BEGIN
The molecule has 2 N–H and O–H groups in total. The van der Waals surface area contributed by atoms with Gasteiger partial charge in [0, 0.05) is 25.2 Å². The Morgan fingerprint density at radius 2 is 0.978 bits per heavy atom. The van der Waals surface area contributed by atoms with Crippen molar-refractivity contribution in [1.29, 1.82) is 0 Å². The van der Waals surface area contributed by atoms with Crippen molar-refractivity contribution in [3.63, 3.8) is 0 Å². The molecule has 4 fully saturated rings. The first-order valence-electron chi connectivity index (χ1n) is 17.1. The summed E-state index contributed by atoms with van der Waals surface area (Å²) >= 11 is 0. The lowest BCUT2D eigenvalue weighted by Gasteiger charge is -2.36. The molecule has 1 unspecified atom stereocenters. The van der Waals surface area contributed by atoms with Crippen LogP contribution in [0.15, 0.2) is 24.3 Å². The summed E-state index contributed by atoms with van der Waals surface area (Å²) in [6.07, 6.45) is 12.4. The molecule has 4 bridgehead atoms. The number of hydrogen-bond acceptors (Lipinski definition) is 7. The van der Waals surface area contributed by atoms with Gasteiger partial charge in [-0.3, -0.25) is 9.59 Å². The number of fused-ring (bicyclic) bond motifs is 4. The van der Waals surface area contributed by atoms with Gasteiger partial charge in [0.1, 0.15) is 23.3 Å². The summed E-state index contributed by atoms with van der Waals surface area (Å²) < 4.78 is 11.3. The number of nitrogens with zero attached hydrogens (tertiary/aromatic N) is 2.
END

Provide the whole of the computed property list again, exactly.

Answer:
The molecule has 2 N–H and O–H groups in total. The van der Waals surface area contributed by atoms with Gasteiger partial charge in [0, 0.05) is 25.2 Å². The Morgan fingerprint density at radius 2 is 0.978 bits per heavy atom. The van der Waals surface area contributed by atoms with Crippen molar-refractivity contribution in [1.29, 1.82) is 0 Å². The van der Waals surface area contributed by atoms with Crippen molar-refractivity contribution in [3.63, 3.8) is 0 Å². The molecule has 4 fully saturated rings. The first-order valence-electron chi connectivity index (χ1n) is 17.1. The summed E-state index contributed by atoms with van der Waals surface area (Å²) >= 11 is 0. The lowest BCUT2D eigenvalue weighted by Gasteiger charge is -2.36. The molecule has 1 unspecified atom stereocenters. The van der Waals surface area contributed by atoms with Crippen LogP contribution in [0.15, 0.2) is 24.3 Å². The summed E-state index contributed by atoms with van der Waals surface area (Å²) in [6.07, 6.45) is 12.4. The molecule has 4 bridgehead atoms. The number of hydrogen-bond acceptors (Lipinski definition) is 7. The van der Waals surface area contributed by atoms with Gasteiger partial charge in [-0.3, -0.25) is 9.59 Å². The number of fused-ring (bicyclic) bond motifs is 4. The van der Waals surface area contributed by atoms with Gasteiger partial charge in [0.1, 0.15) is 23.3 Å². The summed E-state index contributed by atoms with van der Waals surface area (Å²) < 4.78 is 11.3. The number of nitrogens with zero attached hydrogens (tertiary/aromatic N) is 2.